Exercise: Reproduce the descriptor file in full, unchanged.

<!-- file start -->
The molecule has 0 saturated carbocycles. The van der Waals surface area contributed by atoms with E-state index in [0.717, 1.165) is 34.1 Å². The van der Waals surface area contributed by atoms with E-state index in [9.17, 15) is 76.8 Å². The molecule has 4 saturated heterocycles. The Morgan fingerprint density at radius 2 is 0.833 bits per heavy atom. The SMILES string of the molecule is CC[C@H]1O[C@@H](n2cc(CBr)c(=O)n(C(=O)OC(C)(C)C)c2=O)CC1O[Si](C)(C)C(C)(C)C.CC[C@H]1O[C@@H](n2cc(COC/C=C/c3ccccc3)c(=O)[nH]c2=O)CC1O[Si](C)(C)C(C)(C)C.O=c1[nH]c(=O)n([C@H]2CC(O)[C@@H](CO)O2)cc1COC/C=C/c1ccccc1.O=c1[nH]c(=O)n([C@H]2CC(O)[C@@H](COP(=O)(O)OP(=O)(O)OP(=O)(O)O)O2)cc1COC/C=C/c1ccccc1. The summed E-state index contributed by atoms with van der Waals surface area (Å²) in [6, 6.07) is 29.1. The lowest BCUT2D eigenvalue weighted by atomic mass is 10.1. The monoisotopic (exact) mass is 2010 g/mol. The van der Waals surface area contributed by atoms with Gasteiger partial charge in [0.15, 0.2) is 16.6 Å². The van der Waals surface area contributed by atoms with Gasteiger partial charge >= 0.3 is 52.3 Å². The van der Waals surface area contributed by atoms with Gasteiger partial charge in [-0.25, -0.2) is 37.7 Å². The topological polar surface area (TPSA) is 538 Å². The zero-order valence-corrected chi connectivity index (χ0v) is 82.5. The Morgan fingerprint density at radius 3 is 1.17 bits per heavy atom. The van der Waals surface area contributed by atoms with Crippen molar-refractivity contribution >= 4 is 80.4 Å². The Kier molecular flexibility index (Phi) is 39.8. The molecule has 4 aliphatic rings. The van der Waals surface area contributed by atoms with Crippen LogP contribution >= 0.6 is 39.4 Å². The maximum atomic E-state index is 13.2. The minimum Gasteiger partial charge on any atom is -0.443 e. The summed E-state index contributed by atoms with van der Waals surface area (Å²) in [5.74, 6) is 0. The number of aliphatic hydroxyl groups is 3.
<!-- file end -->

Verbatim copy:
The molecule has 0 saturated carbocycles. The van der Waals surface area contributed by atoms with E-state index in [0.717, 1.165) is 34.1 Å². The van der Waals surface area contributed by atoms with E-state index in [9.17, 15) is 76.8 Å². The molecule has 4 saturated heterocycles. The Morgan fingerprint density at radius 2 is 0.833 bits per heavy atom. The SMILES string of the molecule is CC[C@H]1O[C@@H](n2cc(CBr)c(=O)n(C(=O)OC(C)(C)C)c2=O)CC1O[Si](C)(C)C(C)(C)C.CC[C@H]1O[C@@H](n2cc(COC/C=C/c3ccccc3)c(=O)[nH]c2=O)CC1O[Si](C)(C)C(C)(C)C.O=c1[nH]c(=O)n([C@H]2CC(O)[C@@H](CO)O2)cc1COC/C=C/c1ccccc1.O=c1[nH]c(=O)n([C@H]2CC(O)[C@@H](COP(=O)(O)OP(=O)(O)OP(=O)(O)O)O2)cc1COC/C=C/c1ccccc1. The summed E-state index contributed by atoms with van der Waals surface area (Å²) in [6, 6.07) is 29.1. The lowest BCUT2D eigenvalue weighted by atomic mass is 10.1. The monoisotopic (exact) mass is 2010 g/mol. The van der Waals surface area contributed by atoms with Gasteiger partial charge in [0.15, 0.2) is 16.6 Å². The van der Waals surface area contributed by atoms with Gasteiger partial charge >= 0.3 is 52.3 Å². The van der Waals surface area contributed by atoms with Gasteiger partial charge in [-0.25, -0.2) is 37.7 Å². The topological polar surface area (TPSA) is 538 Å². The zero-order valence-corrected chi connectivity index (χ0v) is 82.5. The Morgan fingerprint density at radius 3 is 1.17 bits per heavy atom. The van der Waals surface area contributed by atoms with Crippen molar-refractivity contribution >= 4 is 80.4 Å². The Kier molecular flexibility index (Phi) is 39.8. The molecule has 4 aliphatic rings. The van der Waals surface area contributed by atoms with Crippen LogP contribution >= 0.6 is 39.4 Å². The maximum atomic E-state index is 13.2. The minimum Gasteiger partial charge on any atom is -0.443 e. The summed E-state index contributed by atoms with van der Waals surface area (Å²) in [5.74, 6) is 0. The number of aliphatic hydroxyl groups is 3.